Home Current Issue Previous Issues Published Ahead-of-Print Collections Blog For Authors Journal Info
Skip Navigation LinksHome > August 2013 - Volume 51 - Issue 8 > The Impact of High-deductible Health Plans on Men and Women:...
Medical Care:
doi: 10.1097/MLR.0b013e31829742d0
Original Articles

The Impact of High-deductible Health Plans on Men and Women: An Analysis of Emergency Department Care

Kozhimannil, Katy B. PhD, MPA*; Law, Michael R. PhD, MSc; Blauer-Peterson, Cori MPH*; Zhang, Fang PhD; Wharam, James Frank MB, BCh, BAO, MPH

Collapse Box

Abstract

Background:

Prior studies show that men are more likely than women to defer essential care. Enrollment in high-deductible health plans (HDHPs) could exacerbate this tendency, but sex-specific responses to HDHPs have not been assessed. We measured the impact of an HDHP separately for men and women.

Methods:

Controlled longitudinal difference-in-differences analysis of low, intermediate, and high severity emergency department (ED) visits and hospitalizations among 6007 men and 6530 women for 1 year before and up to 2 years after their employers mandated a switch from a traditional health maintenance organization plan to an HDHP, compared with contemporaneous controls (18,433 men and 19,178 women) who remained in an health maintenance organization plan.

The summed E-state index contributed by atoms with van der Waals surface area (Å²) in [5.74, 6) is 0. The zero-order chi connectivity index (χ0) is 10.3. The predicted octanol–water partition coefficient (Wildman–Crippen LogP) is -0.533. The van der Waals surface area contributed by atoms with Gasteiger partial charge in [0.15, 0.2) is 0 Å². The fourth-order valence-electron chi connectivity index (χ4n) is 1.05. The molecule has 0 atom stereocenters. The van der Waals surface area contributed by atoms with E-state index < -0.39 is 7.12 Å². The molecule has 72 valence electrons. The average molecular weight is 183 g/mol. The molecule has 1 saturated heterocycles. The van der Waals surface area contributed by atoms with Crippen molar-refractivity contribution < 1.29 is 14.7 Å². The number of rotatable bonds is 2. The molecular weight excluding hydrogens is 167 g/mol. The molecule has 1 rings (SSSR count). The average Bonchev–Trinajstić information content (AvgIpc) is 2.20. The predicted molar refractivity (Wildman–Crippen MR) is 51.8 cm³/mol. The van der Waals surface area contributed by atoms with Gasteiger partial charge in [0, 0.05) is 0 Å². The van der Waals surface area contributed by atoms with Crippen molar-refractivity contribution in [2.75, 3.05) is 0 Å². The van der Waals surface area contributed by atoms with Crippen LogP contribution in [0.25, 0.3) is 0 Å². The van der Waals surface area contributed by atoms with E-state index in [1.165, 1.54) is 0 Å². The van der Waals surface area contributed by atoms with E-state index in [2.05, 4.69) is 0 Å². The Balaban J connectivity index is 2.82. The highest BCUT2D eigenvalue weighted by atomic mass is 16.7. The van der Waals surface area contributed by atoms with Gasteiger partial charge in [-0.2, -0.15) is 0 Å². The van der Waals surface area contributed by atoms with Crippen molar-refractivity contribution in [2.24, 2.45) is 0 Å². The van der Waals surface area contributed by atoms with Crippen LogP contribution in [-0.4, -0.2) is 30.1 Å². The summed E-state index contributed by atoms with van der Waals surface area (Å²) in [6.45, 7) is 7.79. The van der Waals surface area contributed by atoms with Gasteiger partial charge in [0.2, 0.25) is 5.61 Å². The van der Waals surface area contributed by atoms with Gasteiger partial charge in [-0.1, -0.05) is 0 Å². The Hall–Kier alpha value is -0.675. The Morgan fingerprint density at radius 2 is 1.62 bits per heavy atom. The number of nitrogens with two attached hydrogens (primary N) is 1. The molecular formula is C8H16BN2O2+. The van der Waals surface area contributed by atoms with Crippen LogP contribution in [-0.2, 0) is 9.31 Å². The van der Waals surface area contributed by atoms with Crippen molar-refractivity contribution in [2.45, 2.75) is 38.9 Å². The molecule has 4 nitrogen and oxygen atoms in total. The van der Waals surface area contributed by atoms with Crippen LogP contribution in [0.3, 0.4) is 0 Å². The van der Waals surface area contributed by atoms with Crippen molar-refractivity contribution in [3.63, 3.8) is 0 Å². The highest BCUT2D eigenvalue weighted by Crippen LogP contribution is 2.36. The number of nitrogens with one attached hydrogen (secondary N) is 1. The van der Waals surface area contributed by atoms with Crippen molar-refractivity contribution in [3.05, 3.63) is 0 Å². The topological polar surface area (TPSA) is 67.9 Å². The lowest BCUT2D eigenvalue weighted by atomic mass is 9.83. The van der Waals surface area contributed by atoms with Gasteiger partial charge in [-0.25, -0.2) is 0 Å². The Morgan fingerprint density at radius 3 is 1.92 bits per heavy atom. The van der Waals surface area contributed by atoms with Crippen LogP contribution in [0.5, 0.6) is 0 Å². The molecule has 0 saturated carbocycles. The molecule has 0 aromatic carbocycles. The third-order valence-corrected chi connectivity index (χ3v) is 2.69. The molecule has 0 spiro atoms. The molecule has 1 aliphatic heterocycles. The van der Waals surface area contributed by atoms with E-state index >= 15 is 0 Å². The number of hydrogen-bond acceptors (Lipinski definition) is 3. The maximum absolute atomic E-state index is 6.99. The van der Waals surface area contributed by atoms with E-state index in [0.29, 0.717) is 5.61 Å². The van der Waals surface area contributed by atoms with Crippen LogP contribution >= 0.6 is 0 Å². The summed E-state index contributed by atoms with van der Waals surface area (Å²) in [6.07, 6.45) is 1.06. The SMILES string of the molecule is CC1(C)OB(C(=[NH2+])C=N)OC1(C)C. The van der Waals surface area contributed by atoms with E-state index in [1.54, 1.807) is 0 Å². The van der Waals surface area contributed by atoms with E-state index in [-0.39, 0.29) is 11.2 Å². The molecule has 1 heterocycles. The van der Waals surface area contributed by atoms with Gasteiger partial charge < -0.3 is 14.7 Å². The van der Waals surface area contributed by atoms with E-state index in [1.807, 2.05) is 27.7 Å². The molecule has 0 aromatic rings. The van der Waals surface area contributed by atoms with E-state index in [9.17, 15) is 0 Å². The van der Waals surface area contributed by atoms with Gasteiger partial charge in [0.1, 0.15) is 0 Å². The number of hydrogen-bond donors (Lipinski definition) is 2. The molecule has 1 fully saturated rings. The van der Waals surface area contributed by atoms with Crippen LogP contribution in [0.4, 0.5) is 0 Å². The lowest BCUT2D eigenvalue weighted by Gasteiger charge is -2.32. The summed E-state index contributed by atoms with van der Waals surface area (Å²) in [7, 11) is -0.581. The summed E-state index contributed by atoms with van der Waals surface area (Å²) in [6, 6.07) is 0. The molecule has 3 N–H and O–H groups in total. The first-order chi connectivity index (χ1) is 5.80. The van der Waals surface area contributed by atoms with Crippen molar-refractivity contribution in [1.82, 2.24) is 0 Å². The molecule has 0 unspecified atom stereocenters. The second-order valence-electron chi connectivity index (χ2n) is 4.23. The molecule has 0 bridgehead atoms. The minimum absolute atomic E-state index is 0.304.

Results:

In the year following transition to an HDHP, men substantially reduced ED visits at all severity levels relative to controls (changes in low, intermediate, and high severity visits of −21.5% [−37.9 to −5.2], −21.6% [−37.4 to −5.7], and −34.4% [−62.1 to −6.7], respectively). Female HDHP members selectively reduced low severity emergency visits (−26.9% [−40.8 to −13.0]) while preserving intermediate and high severity visits. Male HDHP members also experienced a 24.2% [−45.3 to −3.1] relative decline in hospitalizations in year 1, followed by a 30.1% [2.1 to 58.1] relative increase in hospitalizations between years 1 and 2.

Conclusions:

Initial across-the-board reductions in ED and hospital care followed by increased hospitalizations imply that men may have foregone needed care following an HDHP transition. Clinicians caring for patients with HDHPs should be aware of sex differences in response to benefit design.

Copyright © 2013 by Lippincott Williams & Wilkins

Login

Article Tools

Share

Search for Similar Articles
You may search for similar articles that contain these same keywords or you may modify the keyword list to augment your search.